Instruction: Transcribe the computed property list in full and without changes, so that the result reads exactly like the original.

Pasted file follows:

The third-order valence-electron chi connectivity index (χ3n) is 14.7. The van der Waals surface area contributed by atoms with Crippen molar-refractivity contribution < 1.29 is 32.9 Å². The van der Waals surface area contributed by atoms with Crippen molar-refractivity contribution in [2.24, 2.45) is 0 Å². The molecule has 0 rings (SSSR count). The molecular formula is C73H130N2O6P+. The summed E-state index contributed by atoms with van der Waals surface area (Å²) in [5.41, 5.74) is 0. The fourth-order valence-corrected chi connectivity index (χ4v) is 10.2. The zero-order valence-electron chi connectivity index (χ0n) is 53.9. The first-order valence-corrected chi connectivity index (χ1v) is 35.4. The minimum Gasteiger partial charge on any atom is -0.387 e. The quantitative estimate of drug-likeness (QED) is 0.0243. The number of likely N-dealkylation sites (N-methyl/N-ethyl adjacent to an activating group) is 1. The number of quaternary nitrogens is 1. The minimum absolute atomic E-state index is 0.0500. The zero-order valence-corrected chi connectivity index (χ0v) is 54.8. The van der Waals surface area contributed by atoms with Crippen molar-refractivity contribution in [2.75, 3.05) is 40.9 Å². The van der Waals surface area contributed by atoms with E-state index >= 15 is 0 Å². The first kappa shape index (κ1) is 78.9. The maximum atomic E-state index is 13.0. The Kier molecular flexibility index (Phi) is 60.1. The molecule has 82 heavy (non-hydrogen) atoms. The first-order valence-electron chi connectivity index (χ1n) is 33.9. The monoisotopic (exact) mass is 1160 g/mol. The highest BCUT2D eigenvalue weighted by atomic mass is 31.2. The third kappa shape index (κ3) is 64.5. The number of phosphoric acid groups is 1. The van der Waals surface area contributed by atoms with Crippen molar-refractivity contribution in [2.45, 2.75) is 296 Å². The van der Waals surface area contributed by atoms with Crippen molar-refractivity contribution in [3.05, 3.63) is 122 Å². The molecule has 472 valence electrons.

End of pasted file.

The third-order valence-electron chi connectivity index (χ3n) is 14.7. The van der Waals surface area contributed by atoms with Crippen molar-refractivity contribution < 1.29 is 32.9 Å². The van der Waals surface area contributed by atoms with Crippen molar-refractivity contribution in [2.24, 2.45) is 0 Å². The molecule has 0 rings (SSSR count). The molecular formula is C73H130N2O6P+. The summed E-state index contributed by atoms with van der Waals surface area (Å²) in [5.41, 5.74) is 0. The fourth-order valence-corrected chi connectivity index (χ4v) is 10.2. The zero-order valence-electron chi connectivity index (χ0n) is 53.9. The first-order valence-corrected chi connectivity index (χ1v) is 35.4. The minimum Gasteiger partial charge on any atom is -0.387 e. The quantitative estimate of drug-likeness (QED) is 0.0243. The number of likely N-dealkylation sites (N-methyl/N-ethyl adjacent to an activating group) is 1. The number of quaternary nitrogens is 1. The minimum absolute atomic E-state index is 0.0500. The zero-order valence-corrected chi connectivity index (χ0v) is 54.8. The van der Waals surface area contributed by atoms with Crippen molar-refractivity contribution in [2.75, 3.05) is 40.9 Å². The van der Waals surface area contributed by atoms with E-state index >= 15 is 0 Å². The first kappa shape index (κ1) is 78.9. The maximum atomic E-state index is 13.0. The Kier molecular flexibility index (Phi) is 60.1. The molecule has 82 heavy (non-hydrogen) atoms. The first-order valence-electron chi connectivity index (χ1n) is 33.9. The monoisotopic (exact) mass is 1160 g/mol. The highest BCUT2D eigenvalue weighted by atomic mass is 31.2. The third kappa shape index (κ3) is 64.5. The number of phosphoric acid groups is 1. The van der Waals surface area contributed by atoms with Crippen molar-refractivity contribution in [2.45, 2.75) is 296 Å². The van der Waals surface area contributed by atoms with Crippen molar-refractivity contribution in [3.05, 3.63) is 122 Å². The molecule has 472 valence electrons.